This product uses a synthesized radio transmitter with a digital voice storage chip, and it is looking for a switch, a contact closure, to activate the transmitter. There are switches in every size you can imagine and for every application. Wireless monitoring is what it is all about. A switch could be a thermostat, a magnetic reed switch on a door or a push-button on the assembly line. We have identified a tremendous marketplace in the industrial marketplace in plants and factories for this device.
A product that’s been used in that industry for many years is called a machine status indicator. It’s a light stand on a machine. When something happens to that machine, a light flashes. One of the big three automobile manufacturers has converted to using heavy automation in their factories and has reduced the number of employees. It has more automated machinery running without workers. The plants are so big that lights don’t mean anything when there’s no one around to see them. They add Quick Talk voice alert radios to those visual indicators because they need to get the message out to the entire plant.
It’s when a flashing light isn’t enough. Adding a radio device brings greater utility to the investment they’ve already made.
MRT: Do you sell products over the Internet?
Rice: No, not direct, if that’s what you mean. Most of our dealers have Web sites. We have a wide variety of distribution channels. We sell through catalog companies and through two-way radio dealers. Some national accounts require a direct factory sale.
MRT: What percentage of business comes through dealers?
Rice: Dealers account for 50% of our sales. They’re an important group because of their expertise in two-way radio. Simplifying our products helps to make them easier to program, but installation always requires an understanding of two-way radio to get the maximum benefit. Dealers can explain to customers about range and other characteristics of a radio product so there isn’t dissatisfaction after the sale.
MRT: Are you looking for dealers?
Rice: Yes, we are. We use manufacturers reps primarily for dealer contact.
MRT: What’s your plan for the dealers as an OEM?
Rice: We want to publicize success stories about dealers who have seen the merit of specialty products such as the Outpost call box and Quick Talk voice alert radio. Some of them have launched their own marketing campaigns to promote these products to existing customers. It’s much less expensive to sell to existing customers than to new customers.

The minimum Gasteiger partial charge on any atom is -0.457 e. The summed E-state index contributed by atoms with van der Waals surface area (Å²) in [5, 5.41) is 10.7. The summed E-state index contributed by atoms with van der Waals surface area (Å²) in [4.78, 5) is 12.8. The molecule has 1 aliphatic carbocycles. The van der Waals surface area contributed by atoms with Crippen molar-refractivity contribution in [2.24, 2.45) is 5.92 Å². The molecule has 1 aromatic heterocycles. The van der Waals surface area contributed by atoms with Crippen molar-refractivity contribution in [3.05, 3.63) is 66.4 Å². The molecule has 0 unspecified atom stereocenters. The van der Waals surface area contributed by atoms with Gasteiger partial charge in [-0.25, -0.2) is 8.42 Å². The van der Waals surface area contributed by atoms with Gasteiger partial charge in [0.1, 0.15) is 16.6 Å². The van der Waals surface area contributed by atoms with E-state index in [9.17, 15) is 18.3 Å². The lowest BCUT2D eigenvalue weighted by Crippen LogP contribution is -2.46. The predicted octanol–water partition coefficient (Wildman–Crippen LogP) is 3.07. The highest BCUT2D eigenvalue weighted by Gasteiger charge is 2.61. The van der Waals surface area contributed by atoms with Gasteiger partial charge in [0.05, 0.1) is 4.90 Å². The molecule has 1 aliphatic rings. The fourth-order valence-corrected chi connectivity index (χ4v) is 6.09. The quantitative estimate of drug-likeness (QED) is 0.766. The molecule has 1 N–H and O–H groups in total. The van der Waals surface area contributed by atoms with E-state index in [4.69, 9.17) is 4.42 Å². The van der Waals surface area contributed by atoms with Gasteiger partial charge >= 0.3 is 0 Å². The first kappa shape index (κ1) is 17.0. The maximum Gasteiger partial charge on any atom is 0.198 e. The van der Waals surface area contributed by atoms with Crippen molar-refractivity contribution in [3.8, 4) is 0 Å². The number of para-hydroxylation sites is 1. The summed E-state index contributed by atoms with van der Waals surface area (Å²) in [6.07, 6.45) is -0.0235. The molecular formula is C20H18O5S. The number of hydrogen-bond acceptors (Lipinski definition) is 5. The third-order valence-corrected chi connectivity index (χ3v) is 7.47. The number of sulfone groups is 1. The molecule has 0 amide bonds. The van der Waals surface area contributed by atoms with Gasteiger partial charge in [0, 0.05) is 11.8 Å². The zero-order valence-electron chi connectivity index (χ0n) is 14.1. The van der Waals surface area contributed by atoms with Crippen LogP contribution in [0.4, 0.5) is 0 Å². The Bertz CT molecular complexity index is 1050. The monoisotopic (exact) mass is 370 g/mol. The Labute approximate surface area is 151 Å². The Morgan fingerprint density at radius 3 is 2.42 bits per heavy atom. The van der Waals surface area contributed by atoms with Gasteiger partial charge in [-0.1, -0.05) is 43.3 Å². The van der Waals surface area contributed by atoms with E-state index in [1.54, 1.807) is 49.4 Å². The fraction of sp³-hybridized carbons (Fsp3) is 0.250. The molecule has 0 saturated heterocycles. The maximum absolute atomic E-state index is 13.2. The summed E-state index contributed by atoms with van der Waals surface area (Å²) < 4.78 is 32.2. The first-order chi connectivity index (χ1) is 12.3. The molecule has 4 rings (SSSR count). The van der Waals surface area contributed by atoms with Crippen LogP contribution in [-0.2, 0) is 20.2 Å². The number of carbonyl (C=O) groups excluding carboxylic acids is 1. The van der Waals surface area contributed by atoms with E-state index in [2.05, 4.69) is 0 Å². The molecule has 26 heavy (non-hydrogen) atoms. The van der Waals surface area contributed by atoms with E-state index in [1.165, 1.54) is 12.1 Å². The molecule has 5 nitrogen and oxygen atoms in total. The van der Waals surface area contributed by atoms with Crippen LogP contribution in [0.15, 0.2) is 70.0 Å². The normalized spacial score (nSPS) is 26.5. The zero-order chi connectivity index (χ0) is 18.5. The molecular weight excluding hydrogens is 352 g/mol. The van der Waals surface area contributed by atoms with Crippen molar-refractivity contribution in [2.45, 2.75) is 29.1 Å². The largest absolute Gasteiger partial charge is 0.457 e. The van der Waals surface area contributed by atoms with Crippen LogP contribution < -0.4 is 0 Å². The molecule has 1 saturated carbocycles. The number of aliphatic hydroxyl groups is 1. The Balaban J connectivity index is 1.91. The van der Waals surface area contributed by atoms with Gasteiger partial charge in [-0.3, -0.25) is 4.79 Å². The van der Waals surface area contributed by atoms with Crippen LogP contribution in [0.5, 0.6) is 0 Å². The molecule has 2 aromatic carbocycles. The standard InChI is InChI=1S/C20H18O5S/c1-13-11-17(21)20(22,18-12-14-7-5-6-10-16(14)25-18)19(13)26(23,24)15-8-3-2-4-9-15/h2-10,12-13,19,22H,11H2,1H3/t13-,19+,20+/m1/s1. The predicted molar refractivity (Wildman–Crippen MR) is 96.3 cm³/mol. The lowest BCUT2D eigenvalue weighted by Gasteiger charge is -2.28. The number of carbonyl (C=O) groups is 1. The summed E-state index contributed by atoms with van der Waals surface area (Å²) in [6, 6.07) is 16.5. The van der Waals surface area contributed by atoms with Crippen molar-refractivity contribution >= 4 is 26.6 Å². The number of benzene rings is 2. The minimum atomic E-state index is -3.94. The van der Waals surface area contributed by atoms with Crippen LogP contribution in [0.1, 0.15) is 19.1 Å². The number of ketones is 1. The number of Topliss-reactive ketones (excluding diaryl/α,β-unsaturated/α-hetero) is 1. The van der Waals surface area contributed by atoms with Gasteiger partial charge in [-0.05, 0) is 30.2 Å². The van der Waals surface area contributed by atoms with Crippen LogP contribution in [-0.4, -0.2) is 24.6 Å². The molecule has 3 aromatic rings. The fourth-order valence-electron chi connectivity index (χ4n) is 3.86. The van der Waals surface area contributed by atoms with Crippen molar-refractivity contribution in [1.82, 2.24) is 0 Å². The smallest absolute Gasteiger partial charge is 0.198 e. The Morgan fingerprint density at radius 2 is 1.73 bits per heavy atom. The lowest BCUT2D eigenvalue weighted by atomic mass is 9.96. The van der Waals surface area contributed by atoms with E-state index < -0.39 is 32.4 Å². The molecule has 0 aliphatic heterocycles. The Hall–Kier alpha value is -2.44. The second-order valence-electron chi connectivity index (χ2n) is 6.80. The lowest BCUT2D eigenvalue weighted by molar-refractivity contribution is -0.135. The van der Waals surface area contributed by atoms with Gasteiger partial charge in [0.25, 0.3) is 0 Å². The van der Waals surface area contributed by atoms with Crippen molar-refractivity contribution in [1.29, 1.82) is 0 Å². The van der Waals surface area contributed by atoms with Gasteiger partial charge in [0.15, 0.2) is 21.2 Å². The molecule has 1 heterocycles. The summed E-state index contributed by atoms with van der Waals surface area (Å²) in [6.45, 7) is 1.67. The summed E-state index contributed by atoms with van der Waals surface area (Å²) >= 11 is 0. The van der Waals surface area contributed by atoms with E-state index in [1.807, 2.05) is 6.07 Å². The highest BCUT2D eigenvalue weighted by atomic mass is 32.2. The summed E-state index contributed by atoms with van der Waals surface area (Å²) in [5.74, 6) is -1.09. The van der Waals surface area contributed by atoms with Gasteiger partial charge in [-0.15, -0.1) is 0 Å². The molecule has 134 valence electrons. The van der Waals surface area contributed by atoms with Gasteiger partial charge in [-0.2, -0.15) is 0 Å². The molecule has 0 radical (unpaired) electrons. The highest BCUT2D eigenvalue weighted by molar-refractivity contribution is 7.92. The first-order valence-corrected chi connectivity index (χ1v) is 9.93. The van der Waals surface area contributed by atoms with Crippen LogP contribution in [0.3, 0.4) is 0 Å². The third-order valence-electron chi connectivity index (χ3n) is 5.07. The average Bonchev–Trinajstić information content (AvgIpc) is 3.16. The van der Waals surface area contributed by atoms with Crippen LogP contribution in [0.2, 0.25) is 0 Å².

A lot of this product requires value to be added. That’s where the dealer plays into it. For example, the value of the voice alert radio is not just the cost of our product. It’s choosing the right switches to monitor and setting the system up. We have researched myriad places where switches are available. The list is on our Web site, so dealers know where to go for a particular switch.
MRT: So it’s important to price advice, not just products?
Rice: Absolutely. It’s easy for someone to overlook the value of his expertise, especially a dealer who has been in the business for a long time. It’s important to have a reality check: “I’m worth ‘this’ because of what I know.”
MRT: What’s the focus of your product line?
Rice: Our product line is diverse, yet centered on RF, on radio. The radios have taken on many sizes and functions—a wireless remote terminal unit called a Data Flow, for example. That’s a transceiver married to an RTU. It has analog and digital contact closures and an RS-485 connection.
Among other things, it can monitor water tank levels. In the hands of a system integrator, it can be used to solve all kinds of problems at municipalities and manufacturing plants. It’s a little box that can be self-contained and run on batteries. You can bury it in a pipe and monitor earthquakes with seismic detectors. It can detect a vehicle by connecting it with a magnetometer. It fits applications where vehicles are restricted beyond a certain point. The National Park Service, for one, uses them.
Getting dealers to think of themselves as integrators is key to their survival. We’ve been trying for 10 years to bring dealers in to see what we’re doing. We want them to ask their customers more than “How many mobiles and portables do you need?” They should ask to give a demonstration of those other products during the same sales call, and ask about telemetry and about remote sites where their customers need certain data to be monitored remotely. This will help them to capture that business in addition to voice communications. It’s all radio, and they should have the lion’s share of the business.